Monday 8 April 2024

Capgras by Tommy Orange


I am slowly making my way through this anthology of 'Indigenous Dark Fiction' called Never Whistle at Night and so far it has been a mixed bag. I deliberately selected this story based on the author's acclaim and having enjoyed his debut novel There, There. Tommy Orange has quickly established himself as one of the hottest indigenous writers on the literary scene, so my expectations were pretty high. Unfortunately, this short-story was a complete letdown, leaving me baffled as to its inclusion in this anthology.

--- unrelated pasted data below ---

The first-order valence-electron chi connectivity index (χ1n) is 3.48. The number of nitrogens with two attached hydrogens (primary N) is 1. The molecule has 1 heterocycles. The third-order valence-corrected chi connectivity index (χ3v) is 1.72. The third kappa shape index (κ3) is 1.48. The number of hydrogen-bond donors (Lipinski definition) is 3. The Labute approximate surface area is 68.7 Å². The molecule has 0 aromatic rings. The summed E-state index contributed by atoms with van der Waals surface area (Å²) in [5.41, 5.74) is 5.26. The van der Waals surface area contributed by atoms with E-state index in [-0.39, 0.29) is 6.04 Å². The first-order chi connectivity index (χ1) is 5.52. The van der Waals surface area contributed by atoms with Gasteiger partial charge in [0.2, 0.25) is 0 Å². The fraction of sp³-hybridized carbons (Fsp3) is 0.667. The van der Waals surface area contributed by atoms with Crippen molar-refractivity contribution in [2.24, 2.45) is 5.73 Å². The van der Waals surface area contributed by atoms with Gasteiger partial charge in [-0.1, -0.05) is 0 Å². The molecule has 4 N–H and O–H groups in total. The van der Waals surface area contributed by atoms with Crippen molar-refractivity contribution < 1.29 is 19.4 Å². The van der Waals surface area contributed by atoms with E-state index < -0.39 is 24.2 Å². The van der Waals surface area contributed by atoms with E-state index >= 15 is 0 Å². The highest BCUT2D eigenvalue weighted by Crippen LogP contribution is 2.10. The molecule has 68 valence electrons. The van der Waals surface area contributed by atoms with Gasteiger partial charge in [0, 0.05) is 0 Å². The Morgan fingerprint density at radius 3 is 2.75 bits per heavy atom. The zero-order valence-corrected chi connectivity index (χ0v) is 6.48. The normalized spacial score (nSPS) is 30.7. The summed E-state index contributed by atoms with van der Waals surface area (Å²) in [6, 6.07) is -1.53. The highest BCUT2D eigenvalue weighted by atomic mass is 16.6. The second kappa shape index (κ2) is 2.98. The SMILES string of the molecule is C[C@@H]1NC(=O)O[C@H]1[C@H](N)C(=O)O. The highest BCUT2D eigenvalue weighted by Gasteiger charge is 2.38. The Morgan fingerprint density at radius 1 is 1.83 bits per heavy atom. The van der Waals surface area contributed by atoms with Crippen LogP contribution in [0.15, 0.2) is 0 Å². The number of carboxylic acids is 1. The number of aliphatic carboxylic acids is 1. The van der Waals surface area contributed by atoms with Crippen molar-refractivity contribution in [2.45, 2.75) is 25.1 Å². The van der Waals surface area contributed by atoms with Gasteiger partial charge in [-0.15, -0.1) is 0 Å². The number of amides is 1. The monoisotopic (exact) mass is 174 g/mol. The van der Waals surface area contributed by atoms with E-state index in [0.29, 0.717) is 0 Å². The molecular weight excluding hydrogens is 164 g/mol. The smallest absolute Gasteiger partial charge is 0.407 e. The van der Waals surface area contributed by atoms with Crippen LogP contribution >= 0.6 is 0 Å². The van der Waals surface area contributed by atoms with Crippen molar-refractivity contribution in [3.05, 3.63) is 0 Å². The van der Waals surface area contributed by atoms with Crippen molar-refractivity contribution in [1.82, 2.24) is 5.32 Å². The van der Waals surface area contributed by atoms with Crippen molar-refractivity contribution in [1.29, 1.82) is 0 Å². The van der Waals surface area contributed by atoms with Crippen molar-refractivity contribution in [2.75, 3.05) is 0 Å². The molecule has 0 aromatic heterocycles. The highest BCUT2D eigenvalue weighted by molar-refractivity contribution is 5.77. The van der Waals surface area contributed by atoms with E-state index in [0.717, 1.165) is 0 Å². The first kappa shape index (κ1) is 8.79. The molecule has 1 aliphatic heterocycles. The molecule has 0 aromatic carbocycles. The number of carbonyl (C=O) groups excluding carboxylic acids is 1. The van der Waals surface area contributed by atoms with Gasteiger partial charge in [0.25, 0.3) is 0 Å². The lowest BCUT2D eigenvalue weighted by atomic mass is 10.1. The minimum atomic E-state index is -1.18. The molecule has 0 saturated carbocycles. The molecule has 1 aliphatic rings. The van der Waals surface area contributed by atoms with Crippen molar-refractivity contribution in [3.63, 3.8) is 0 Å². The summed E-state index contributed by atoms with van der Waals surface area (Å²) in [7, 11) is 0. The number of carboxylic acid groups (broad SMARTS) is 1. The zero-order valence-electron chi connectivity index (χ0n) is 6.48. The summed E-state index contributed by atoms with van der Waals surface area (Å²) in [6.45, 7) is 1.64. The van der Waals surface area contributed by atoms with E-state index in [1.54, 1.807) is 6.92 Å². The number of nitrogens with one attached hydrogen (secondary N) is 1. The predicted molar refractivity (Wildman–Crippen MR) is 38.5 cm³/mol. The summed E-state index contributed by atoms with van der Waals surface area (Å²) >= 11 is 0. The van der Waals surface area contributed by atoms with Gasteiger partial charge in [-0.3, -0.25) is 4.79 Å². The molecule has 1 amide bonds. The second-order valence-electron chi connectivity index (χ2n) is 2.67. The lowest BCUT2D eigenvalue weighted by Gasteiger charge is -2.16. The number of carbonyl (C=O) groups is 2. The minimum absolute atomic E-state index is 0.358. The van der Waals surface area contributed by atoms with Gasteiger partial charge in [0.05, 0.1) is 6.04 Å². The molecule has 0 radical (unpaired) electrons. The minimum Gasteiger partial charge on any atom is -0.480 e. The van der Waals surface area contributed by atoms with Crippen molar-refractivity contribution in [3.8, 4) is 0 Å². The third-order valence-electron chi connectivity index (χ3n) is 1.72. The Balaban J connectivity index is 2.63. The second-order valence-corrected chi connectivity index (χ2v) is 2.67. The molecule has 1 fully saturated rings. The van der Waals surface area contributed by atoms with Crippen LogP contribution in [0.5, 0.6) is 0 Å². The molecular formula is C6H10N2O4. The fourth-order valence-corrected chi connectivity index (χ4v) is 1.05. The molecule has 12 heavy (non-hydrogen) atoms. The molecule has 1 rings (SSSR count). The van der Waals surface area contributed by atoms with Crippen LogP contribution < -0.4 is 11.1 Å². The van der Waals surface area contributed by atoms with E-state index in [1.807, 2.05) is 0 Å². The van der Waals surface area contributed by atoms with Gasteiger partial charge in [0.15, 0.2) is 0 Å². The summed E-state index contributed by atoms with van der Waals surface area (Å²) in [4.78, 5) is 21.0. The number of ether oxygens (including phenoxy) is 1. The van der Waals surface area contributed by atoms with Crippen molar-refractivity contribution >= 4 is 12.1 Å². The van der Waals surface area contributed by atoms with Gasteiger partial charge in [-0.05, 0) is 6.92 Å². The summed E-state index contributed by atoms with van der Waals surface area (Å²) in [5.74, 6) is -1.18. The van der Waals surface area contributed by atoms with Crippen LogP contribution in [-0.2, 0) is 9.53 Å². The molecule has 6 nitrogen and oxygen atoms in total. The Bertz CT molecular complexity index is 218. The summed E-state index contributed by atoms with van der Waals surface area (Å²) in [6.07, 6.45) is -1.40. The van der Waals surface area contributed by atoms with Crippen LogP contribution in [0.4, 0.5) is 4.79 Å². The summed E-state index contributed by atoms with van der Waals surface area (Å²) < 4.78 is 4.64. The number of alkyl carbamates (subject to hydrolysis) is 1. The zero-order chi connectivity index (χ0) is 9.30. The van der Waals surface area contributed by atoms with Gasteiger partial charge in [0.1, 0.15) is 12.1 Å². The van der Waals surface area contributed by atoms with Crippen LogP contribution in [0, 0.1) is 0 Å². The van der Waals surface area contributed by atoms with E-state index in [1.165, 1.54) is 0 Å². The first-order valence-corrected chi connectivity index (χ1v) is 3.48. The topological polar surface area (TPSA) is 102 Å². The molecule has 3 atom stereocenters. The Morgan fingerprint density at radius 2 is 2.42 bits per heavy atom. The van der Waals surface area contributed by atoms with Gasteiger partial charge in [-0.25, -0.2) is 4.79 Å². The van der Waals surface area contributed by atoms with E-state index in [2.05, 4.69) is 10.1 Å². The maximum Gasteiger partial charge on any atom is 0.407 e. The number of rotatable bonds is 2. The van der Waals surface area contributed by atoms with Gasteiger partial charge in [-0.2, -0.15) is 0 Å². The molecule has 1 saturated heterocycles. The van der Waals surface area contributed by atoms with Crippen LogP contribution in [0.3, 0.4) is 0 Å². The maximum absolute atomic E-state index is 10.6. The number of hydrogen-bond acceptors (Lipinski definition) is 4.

The title, Capgras, refers to a psychological disorder in which individuals perceive others, usually loved ones, to be imposters. Great, sounds intriguing. Too bad this concept is barely explored, a wasted opportunity at establishing some real tension, drama and horror elements within an indigenous context. Instead, it's a slow burn with a dull linear plot that drags on and on without any intended purpose. The protagonist is an indigenous author doing a book tour in France and he brings along his wife and son. He has a nervous breakdown at one of the book signings, there some references to mythological Kokopelli and the story just sort of stumbles towards a lackluster ending. The most interesting and heartfelt moments emerge during the scenes where the father and son are riding around France on an electric scooter. Then again, I have no idea what the takeaway is from this story. Any allegories or metaphors went completely over my head. Hopefully this author can redeem himself with his sophomore novel that came out earlier this year.

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